Crazy. We really should start thinking about some "common sense" laws to require training before people are allowed to use their hands and feet

PS: Canada has more drug, rape, suicide and crime problems than the USA
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Old 01-07-2013, 03:25 PM   #65
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Bill of Rights doesn't tell you what you CAN do, it tells the government what they CAN'T restrict you on. If you go back and research, the age of militia enrollment started at 17-18. From there, many Federal and State laws were passed to further restrict and confuse people. From an FFL, you need to be 18 to buy a long gun and 21 for a handgun

(because stupid laws were passed by stupid people that thought "small" guns were scarier)
The NFA was passed because of one incident... History repeats itself, eh?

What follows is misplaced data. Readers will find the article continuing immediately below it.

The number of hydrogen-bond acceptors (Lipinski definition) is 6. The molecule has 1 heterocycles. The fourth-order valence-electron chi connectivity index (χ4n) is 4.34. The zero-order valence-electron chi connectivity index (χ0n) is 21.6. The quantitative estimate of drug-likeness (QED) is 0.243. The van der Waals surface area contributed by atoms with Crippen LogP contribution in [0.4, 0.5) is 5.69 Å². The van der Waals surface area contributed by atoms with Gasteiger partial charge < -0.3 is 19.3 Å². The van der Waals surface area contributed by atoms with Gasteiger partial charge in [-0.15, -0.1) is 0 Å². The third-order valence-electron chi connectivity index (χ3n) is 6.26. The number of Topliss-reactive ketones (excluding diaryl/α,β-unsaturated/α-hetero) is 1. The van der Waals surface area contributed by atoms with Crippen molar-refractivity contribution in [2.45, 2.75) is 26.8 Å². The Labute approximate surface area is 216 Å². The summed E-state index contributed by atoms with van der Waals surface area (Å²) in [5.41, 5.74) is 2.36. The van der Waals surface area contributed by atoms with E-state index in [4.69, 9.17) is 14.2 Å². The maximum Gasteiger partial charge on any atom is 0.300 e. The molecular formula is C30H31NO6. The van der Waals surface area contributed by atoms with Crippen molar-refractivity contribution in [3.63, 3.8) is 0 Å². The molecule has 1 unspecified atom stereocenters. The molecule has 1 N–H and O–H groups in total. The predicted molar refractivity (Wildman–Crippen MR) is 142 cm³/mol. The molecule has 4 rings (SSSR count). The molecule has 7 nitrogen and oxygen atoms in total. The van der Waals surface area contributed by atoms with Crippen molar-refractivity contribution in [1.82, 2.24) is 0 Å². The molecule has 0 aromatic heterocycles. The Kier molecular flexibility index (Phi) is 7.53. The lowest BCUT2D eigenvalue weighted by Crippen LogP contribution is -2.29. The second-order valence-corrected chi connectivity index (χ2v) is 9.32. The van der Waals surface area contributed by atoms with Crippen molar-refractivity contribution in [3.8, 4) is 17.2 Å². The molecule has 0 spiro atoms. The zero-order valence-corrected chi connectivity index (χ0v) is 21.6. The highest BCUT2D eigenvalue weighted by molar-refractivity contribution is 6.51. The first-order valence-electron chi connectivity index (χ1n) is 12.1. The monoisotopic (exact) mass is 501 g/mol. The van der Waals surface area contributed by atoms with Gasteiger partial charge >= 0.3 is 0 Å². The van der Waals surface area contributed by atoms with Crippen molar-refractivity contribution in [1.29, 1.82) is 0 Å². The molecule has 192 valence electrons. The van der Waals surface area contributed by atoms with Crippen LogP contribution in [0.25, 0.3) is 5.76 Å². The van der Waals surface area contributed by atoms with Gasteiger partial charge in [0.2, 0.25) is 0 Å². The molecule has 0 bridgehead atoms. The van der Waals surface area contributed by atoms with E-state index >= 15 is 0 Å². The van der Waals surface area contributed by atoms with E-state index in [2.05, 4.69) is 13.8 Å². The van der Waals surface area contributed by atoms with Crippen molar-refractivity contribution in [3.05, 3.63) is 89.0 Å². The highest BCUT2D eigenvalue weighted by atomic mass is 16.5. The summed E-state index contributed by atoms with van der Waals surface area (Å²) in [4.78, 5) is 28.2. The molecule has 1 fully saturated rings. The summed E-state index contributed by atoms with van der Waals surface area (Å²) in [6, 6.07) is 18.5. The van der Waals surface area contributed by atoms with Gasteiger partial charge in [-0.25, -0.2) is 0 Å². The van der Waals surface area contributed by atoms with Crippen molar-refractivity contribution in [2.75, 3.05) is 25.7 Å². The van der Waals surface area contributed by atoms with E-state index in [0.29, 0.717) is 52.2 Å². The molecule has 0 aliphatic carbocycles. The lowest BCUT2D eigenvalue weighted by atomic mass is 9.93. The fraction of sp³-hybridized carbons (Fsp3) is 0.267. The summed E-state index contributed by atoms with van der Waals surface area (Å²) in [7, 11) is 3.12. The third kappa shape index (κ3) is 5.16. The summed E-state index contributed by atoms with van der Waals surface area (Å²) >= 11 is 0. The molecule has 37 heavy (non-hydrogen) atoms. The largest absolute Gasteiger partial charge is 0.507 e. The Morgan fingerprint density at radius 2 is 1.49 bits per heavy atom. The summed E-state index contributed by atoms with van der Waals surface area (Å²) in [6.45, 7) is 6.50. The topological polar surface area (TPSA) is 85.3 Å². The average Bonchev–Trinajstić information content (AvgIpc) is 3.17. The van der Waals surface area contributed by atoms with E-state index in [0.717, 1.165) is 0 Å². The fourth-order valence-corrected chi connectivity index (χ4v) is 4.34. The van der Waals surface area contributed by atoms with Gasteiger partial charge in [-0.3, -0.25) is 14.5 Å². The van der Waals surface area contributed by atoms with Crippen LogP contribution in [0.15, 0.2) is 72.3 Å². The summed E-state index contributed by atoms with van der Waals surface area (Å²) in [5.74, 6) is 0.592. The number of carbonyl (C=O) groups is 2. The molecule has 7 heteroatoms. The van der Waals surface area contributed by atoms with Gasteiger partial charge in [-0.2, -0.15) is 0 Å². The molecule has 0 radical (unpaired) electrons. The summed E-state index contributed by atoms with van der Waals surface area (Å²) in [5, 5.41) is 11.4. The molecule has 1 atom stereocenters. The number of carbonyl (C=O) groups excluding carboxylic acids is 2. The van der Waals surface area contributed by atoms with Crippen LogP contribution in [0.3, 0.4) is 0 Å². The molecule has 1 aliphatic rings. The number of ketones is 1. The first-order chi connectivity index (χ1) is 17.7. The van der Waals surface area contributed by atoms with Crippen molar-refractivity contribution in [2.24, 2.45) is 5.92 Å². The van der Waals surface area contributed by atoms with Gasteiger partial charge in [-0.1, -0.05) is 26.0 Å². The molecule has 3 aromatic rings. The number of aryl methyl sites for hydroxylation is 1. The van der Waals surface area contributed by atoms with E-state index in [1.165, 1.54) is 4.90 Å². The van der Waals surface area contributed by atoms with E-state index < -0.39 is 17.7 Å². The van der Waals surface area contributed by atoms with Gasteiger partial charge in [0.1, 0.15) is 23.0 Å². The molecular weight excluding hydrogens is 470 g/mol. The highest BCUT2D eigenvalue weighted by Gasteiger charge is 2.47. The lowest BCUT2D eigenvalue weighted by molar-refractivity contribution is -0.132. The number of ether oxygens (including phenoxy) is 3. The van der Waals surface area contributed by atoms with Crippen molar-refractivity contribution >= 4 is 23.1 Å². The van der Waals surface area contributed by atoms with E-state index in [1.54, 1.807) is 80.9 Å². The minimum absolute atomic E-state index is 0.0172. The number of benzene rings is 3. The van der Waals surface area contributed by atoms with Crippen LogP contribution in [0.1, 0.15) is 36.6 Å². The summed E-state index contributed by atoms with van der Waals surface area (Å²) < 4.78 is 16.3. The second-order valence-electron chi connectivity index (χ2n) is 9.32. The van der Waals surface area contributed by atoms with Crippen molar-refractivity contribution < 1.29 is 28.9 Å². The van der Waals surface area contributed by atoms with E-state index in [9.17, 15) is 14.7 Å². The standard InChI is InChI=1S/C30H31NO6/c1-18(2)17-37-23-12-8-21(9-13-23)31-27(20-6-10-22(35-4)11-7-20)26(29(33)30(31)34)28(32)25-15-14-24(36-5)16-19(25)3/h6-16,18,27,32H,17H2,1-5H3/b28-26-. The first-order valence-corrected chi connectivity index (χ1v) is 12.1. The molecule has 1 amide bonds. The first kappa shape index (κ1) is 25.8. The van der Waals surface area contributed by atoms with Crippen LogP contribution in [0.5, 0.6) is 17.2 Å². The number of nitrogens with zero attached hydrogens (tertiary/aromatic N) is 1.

In other words... you're fine with "restrictions" as long as they're in alignment with your personal thoughts, beliefs and attitudes.

If it's okay for the Government to forbid individuals under the age of 18 from legally purchasing firearms, then it would be okay for the Government to restrict individuals under the age of 450 from legally purchasing firearms.

Do you agree?
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Old 01-07-2013, 03:32 PM   #66
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This is true. We are allowed to purchase cars, bats, knives, sticks, stones and hammers. We even are born with hands and feet! The last two kill more people every year than ALL rifles and ALL shotguns COMBINED!

Crazy. We really should start thinking about some "common sense" laws to require training before people are allowed to use their hands and feet